Much-loved children's bike manufacturer Islabikes has announced it will cease sale and production after 18 years in business.
The announcement came on Islabikes' website today, founder Isla Rowntree, who stepped back from the day to day running of the company in 2021, thanking "our many loyal customers" and saying it "is a wonderful thing" that so many cycling brands now produce good quality bikes for children.
Pointing out that the company remains solvent and has no outstanding creditors, remaining stock of current models can still be bought and there will be an ongoing supply of spare parts, with existing guarantees also to be honoured, the statement says.
Acknowledging the "turbulent and difficult time" for the cycling industry, both Rowntree and majority owner and manging director Tim Goodall say that they do not wish to continue.
The company was founded in 2005, Islabikes saying it is proud to have "improved the cycling lives of hundreds of thousands of children" and "revolutionised" the market with "innovative designs for smaller hands and bodies".
Rowntree said: "Today, it's easy to forget just how bad most children's bikes were when I started Islabikes 18 years ago. They were monstrously heavy, fitted with outsized components and had dreadful brakes that were out of reach.
"They were so poor I believed they had the potential to put many children off cycling for life and I founded Islabikes to change that – to give children a better experience of cycling with the many benefits that brings.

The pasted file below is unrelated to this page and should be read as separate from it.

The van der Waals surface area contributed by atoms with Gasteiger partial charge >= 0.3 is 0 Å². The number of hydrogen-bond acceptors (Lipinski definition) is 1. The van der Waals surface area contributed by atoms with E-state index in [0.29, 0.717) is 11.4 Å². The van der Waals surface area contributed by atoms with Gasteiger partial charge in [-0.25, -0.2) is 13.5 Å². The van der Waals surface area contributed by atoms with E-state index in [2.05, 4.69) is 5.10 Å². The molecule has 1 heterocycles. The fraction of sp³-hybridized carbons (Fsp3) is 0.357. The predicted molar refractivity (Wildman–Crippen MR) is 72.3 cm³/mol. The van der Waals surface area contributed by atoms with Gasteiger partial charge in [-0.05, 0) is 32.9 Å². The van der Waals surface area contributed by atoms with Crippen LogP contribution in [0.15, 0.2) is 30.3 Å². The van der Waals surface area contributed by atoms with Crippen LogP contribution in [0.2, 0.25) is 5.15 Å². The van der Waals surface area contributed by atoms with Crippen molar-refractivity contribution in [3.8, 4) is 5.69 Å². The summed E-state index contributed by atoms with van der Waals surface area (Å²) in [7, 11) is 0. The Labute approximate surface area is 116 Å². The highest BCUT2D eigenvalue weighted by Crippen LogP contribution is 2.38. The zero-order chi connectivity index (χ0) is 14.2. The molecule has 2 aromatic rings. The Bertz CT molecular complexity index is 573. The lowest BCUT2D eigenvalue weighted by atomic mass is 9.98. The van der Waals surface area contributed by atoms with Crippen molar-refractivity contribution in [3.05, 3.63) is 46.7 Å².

"Islabikes' early success gradually gained attention from other and bigger cycling brands and, as a result of them following our lead, today good quality, well thought out children's bikes are available from multiple places, and for me, that is a wonderful thing.
"Tim and I would like to thank our many loyal customers, colleagues and suppliers who have contributed to the Islabikes story over the last 18 years."
As mentioned earlier, it has been a challenging time for the bike industry in recent months, various manufacturers, retailers, distributors and other cycling-related businesses no longer trading.
Just yesterday we reported the news that components giant Shimano, something of a bellwether for the cycling industry as a whole, has reported a fall in sales and said the global cycling market remains "weak".
UK bike sales have also fallen further in 2023, that despite them dropping to their lowest level in 20 years last year. And various big names from the cycling industry have gone out of business this year too, distributors Moore Large and 2pure just two of the casualties.
In the past week it was revealed that Wiggle Chain Reaction is reportedly heading towards administration due to issues with parent company funding. Signa Sports United, which owns Wiggle Chain Reaction and several other cycling retailers, learnt last week that it would no longer be receiving €150 million in funding over the next two years, putting its businesses in danger.
Dan joined road.cc in 2020, and spent most of his first year (hopefully) keeping you entertained on the live blog. At the start of 2022 he took on the role of news editor. Before joining road.cc, Dan wrote about various sports, including football and boxing for the Daily Express, and covered the weird and wonderful world of non-league football for The Non-League Paper. Part of the generation inspired by the 2012 Olympics, Dan has been 'enjoying' life on two wheels ever since and spends his weekends making bonk-induced trips to the petrol stations of the south of England.